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A woman, endowed with the ability to see through human needs, is known to be sensitive and caring. She nurtures the world, facilitates growth and wellbeing, multitasks and is generally a rockstar. But sometimes, obligations make her neglect her own self, because there is always a possibility that she may be putting others before herself in priority. But how long can one go without recharging one’s own battery, without catering to one’s own source of fuel…not far, certainly. That’s where yoga comes in. It is a woman’s best friend in times when she needs to attend to herself.

So, when this assignment came, to conduct a few yoga classes for an NGO – Rangoonwala Foundation (India) Trust – I knew it would be special for two reasons – (1) It was an all women show and (2) The women belonged to the not so privileged strata of the city of Mumbai.

About Rangoonwala Foundation:  Rangoonwala Foundation (India) Trust [RF(I)T ] ; is a Mumbai based, non-political, not-for-profit development organization committed to sustainable people-centered inclusive development. Rangoonwala Foundation (India) Trust was registered as a Public Charitable Trust in Mumbai in February 2003. RF(I)T has been inspired by the late Mr. M.A. Rangoonwala – Philanthropist, Educationist, Believer in Equal Opportunities for All. He founded the Rangoonwala Foundation, headquartered in the United Kingdom. The Rangoonwala family continues his legacy through development programmes in different countries, under the Chairmanship of Mr. Asif Rangoonwala.

When I went there to conduct the sessions (2 hours on each of the five days allotted to me), I was ready for some learning experiences. So here’s recounting them:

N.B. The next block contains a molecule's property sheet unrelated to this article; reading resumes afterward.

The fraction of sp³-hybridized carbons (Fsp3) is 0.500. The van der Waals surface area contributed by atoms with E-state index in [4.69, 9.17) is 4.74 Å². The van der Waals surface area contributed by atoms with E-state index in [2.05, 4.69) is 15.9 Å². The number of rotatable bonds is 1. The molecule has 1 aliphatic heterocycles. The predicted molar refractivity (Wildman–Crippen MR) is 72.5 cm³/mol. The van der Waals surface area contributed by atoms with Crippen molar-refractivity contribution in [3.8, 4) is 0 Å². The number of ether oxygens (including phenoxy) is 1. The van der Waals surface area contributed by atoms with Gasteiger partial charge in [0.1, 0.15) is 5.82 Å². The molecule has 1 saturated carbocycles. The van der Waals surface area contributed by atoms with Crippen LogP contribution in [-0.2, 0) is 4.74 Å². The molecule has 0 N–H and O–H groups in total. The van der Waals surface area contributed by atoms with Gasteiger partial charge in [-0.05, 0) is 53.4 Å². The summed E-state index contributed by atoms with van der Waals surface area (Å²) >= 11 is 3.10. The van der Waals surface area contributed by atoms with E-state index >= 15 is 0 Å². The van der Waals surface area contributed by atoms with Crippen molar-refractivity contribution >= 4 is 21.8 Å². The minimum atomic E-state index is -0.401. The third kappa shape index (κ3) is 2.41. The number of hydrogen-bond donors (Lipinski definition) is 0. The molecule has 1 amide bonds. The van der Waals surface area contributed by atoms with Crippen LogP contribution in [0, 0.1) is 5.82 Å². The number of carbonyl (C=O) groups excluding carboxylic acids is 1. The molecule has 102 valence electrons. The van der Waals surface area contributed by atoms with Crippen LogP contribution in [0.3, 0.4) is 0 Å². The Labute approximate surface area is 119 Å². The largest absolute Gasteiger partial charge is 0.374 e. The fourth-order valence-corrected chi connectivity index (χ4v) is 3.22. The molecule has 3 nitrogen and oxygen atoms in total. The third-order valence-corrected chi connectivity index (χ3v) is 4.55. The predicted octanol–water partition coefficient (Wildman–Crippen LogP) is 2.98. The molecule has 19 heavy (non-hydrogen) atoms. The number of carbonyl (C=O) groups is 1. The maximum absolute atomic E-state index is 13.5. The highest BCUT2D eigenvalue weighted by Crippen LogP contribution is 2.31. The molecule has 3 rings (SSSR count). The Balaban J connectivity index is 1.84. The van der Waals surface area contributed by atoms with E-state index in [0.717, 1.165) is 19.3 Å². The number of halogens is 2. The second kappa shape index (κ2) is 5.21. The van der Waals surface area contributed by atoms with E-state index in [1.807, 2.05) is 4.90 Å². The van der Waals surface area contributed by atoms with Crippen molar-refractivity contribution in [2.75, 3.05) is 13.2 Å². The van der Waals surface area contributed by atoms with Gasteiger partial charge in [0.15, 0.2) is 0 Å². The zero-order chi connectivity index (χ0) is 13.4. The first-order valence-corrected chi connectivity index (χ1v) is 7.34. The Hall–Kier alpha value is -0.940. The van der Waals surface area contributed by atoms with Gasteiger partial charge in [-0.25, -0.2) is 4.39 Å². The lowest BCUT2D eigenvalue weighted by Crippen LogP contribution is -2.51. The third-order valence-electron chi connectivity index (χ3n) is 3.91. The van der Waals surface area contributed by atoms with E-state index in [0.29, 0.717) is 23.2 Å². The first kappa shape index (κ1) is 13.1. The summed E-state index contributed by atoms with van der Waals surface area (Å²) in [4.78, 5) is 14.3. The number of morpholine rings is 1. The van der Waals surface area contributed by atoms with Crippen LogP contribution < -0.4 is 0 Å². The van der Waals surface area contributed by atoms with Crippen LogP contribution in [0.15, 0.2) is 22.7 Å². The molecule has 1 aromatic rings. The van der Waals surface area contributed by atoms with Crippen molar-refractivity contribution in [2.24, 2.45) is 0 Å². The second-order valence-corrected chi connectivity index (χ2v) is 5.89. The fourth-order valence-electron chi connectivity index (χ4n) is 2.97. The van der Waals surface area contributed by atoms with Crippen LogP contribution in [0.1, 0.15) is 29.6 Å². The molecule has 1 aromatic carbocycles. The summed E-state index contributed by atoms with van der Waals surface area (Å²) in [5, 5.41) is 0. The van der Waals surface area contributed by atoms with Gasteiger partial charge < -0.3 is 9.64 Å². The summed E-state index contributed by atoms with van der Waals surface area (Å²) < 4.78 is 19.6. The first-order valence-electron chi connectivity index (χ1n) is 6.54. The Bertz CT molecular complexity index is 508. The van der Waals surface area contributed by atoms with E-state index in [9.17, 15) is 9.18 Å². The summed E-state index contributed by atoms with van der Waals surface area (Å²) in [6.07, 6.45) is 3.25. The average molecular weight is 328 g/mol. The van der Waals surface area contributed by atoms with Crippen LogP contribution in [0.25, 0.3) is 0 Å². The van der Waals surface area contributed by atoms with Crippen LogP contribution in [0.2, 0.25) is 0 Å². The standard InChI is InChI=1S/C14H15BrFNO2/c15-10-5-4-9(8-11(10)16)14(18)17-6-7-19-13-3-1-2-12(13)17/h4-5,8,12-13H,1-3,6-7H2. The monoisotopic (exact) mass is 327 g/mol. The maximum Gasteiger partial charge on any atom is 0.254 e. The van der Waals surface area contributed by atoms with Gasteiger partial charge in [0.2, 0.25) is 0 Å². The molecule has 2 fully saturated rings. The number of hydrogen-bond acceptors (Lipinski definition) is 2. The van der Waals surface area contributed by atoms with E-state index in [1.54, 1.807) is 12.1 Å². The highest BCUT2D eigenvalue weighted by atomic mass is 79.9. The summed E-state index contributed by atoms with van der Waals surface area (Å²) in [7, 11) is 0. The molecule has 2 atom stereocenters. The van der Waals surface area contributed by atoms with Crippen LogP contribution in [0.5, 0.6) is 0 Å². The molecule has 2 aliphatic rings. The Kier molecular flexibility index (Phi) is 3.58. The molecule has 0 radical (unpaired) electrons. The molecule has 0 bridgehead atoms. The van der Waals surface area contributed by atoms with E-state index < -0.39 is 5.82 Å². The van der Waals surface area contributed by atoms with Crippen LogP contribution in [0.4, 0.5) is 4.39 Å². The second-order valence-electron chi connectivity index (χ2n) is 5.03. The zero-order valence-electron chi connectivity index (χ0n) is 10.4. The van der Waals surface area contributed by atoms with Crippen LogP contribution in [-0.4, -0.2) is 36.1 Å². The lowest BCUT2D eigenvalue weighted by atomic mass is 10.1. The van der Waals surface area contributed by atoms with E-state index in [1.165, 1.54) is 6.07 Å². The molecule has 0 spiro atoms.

1. It works, for everyone, indeed

It is easy to classify yoga as something only a few people can appreciate or practice. But it is utterly incorrect a statement. No matter who it is, yoga works for everyone. It has something to offer to each aspect of our existence – the physiological, the emotional and the spiritual. And one doesn’t have to be a weirdo or a renunciate to feel the serenity and peace that yogic techniques bring.

2. Weight loss is on the universal bucket list

Obesity is a big worry all across. It affects the quality of life, because one is not able to do things they were earlier able to do with ease – like climbing stars, running or simply talking brisk walks. It increases medical expenses, because one is more prone to chronic health issues because of obesity. The greatest expectation from yoga for everyone in the group was “weight loss”. So I focused on the importance of holistic yoga practice, not just a few hours on the mat.

3. English wins over Hindi for specific instructions!

I went all prepared, saying “dayan-bayan” instead of right-left, and the women were all confused! For the first hour or so, they bore with my flawless Hindi vocabulary, and then very bluntly asked me, “Dayan matlab”? I laughed at my silliness! In my mind, I had suddenly switched on a translator when I entered, but the audience definitely was more at ease with what came naturally – simple English words for day to day use.

4. Shavasana is the best time off ever

Tired of whole day’s affairs, handling temperamental neighbours, rising living costs and fighting a hundred sensory attractions from clothes to food to serials, the women may have ‘wanted’ to lose weight, but what they really ‘longed for’ was some time off. The moment we drifted into Shavasana, they would go into a world of carefree sleep, some often snoring comfortably, knowing well that no doorbell or child’s call will disturb their relaxation session here.

That’s all from us for now, but in passing, here are some pictures 🙂 :

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